Copperhead (politics)

CopperheadsCopperheadPeace Democrats
During the Civil War, Northern Democrats divided into two factions: the War Democrats, who supported the military policies of President Lincoln; and the Copperheads, who strongly opposed them.
In the 1860s, the Copperheads, also known as Peace Democrats, were a faction of Democrats in the Union who opposed the American Civil War and wanted an immediate peace settlement with the Confederates.

Union (American Civil War)

UnionUnionistNorth
During the Civil War, Northern Democrats divided into two factions: the War Democrats, who supported the military policies of President Lincoln; and the Copperheads, who strongly opposed them.
The Democratic Party strongly supported the war at the beginning in 1861, but by 1862, was split between the War Democrats and the anti-war element known as Peace Democrats, led by the extremist "Copperheads".

August Belmont

August Belmont Sr.August Belmont, Sr.August Belmont & Co.
Led by Stephen A. Douglas, James K. Polk, Franklin Pierce and New York financier August Belmont, this faction explains, broke with the agrarian and strict constructionist orthodoxies of the past and embraced commerce, technology, regulation, reform and internationalism.
He arrived in the previously prospering United States during the first waves of the financial/economic recession of the Panic of 1837, shortly after the end of the iconic two-term administration of President Andrew Jackson, the nation's first Democratic administration.

Radical Republicans

Radical RepublicanRadicalRadicals
In the 1866 elections, the Radical Republicans won two-thirds majorities in Congress and took control of national affairs.
They were opposed during the War by the moderate Republicans (led by United States President Abraham Lincoln), and by the pro-slavery and anti-Reconstruction Democratic Party as well as liberals in the North during Reconstruction.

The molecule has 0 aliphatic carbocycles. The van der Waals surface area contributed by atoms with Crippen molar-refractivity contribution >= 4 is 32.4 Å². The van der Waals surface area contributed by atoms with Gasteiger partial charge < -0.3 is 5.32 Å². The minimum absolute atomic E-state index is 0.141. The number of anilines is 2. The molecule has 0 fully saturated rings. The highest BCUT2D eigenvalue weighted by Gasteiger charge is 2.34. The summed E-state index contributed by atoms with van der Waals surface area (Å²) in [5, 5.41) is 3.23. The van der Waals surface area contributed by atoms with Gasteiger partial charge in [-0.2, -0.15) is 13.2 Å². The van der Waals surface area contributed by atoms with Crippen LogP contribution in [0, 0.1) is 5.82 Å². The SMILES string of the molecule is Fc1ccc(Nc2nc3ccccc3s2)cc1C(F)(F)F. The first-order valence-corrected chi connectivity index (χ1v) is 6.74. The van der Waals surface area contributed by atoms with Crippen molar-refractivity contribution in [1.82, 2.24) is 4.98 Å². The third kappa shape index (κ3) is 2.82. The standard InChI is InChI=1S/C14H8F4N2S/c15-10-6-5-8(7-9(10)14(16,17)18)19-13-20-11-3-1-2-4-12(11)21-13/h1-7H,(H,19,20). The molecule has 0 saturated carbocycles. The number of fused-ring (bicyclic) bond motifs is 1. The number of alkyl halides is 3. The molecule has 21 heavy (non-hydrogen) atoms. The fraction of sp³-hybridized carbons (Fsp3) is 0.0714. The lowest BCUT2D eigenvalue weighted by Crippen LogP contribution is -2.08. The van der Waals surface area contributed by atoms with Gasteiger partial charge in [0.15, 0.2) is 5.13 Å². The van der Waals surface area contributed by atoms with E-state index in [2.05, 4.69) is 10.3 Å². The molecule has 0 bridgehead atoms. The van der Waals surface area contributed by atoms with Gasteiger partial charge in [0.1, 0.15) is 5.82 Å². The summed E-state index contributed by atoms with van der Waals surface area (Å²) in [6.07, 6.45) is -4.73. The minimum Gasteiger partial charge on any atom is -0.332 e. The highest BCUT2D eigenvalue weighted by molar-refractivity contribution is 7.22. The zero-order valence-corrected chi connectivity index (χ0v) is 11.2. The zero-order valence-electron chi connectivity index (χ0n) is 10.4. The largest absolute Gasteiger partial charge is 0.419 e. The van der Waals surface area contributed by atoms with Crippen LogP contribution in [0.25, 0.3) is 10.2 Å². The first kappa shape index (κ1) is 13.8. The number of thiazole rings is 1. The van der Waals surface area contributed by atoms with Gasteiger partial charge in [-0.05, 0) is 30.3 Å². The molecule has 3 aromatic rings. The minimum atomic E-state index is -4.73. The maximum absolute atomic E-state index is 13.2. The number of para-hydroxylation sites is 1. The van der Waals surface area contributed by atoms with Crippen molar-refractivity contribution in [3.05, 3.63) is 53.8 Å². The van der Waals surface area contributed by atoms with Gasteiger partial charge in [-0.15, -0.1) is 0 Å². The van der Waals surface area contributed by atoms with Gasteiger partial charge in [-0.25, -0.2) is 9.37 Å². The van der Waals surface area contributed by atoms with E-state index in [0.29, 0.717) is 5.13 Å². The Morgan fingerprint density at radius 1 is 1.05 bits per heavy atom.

New Departure (United States)

New DepartureNew Departure (Democrats)New Departure Democrats
Realizing that the old issues were holding it back, the Democrats tried a "New Departure" that downplayed the War and stressed such issues as corruption and white supremacy, the latter of which it wholeheartedly supported.
The New Departure refers to the political strategy used by the Democratic Party in the United States after 1865 to distance itself from its pro-slavery and Copperhead history in an effort to broaden its political base, and focus on issues where it had more of an advantage, especially economic issues.

Modern liberalism in the United States

liberalliberalsLiberalism
Important Democratic progressive/liberal leaders included 33rd and 36th Presidents Harry S. Truman of Missouri (1945–1953) and Lyndon B. Johnson of Texas (1963–1969), respectively; and the earlier Kennedy brothers of 35th President John F. Kennedy of Massachusetts (1961–1963), Senators Robert F. Kennedy of New York and Senator Ted Kennedy of Massachusetts who carried the flag for modern American liberalism.
The Democratic Party included the Northern and Western liberals on one hand and the generally conservative Southern whites on the other.

Ulysses S. Grant

Ulysses GrantGrantPresident Grant
Many former Democrats became Republicans, especially soldiers such as generals Ulysses S. Grant and John A. Logan.
The Liberal Republicans and Democrats united behind Grant's opponent in the presidential election of 1872, but Grant was handily re-elected.

Rutherford B. Hayes

HayesRutherford HayesPresident Hayes
The Compromise of 1877 put Republican Rutherford B. Hayes in the White House in exchange for removing federal troops that were propping up the three remaining Republican governments in the South.
He lost the popular vote to Democrat Samuel J. Tilden, but he won an intensely disputed electoral-college vote after a Congressional commission awarded him twenty contested electoral votes.

Doughface

apparent sympathiesDoughfacesnorthern man with southern feelings
Buchanan, a Northern "Doughface" (his base of support was in the pro-slavery South), split the party on the issue of slavery in Kansas when he attempted to pass a federal slave code as demanded by the South.
Typically it was applied to a Northern Democrat who was more often allied with the Southern Democrats than with the majority of Northern Democrats.